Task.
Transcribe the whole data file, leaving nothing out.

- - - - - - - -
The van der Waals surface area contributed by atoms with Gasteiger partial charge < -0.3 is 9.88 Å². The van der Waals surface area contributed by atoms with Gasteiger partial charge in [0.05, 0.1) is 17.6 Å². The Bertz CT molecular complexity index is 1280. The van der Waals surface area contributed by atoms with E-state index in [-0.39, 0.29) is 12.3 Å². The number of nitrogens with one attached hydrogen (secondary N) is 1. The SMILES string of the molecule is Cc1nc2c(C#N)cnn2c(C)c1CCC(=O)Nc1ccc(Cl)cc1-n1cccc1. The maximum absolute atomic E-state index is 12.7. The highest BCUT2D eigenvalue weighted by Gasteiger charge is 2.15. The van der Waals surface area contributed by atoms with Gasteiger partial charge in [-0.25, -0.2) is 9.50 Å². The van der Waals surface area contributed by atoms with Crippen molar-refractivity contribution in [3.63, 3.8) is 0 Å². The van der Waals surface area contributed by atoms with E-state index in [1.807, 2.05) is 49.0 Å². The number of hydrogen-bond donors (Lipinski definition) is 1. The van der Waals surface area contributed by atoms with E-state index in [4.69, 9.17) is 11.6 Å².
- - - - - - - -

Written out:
The van der Waals surface area contributed by atoms with Gasteiger partial charge < -0.3 is 9.88 Å². The van der Waals surface area contributed by atoms with Gasteiger partial charge in [0.05, 0.1) is 17.6 Å². The Bertz CT molecular complexity index is 1280. The van der Waals surface area contributed by atoms with E-state index in [-0.39, 0.29) is 12.3 Å². The number of nitrogens with one attached hydrogen (secondary N) is 1. The SMILES string of the molecule is Cc1nc2c(C#N)cnn2c(C)c1CCC(=O)Nc1ccc(Cl)cc1-n1cccc1. The maximum absolute atomic E-state index is 12.7. The highest BCUT2D eigenvalue weighted by Gasteiger charge is 2.15. The van der Waals surface area contributed by atoms with Gasteiger partial charge in [-0.25, -0.2) is 9.50 Å². The van der Waals surface area contributed by atoms with Crippen molar-refractivity contribution in [3.63, 3.8) is 0 Å². The van der Waals surface area contributed by atoms with E-state index in [1.807, 2.05) is 49.0 Å². The number of hydrogen-bond donors (Lipinski definition) is 1. The van der Waals surface area contributed by atoms with E-state index in [4.69, 9.17) is 11.6 Å².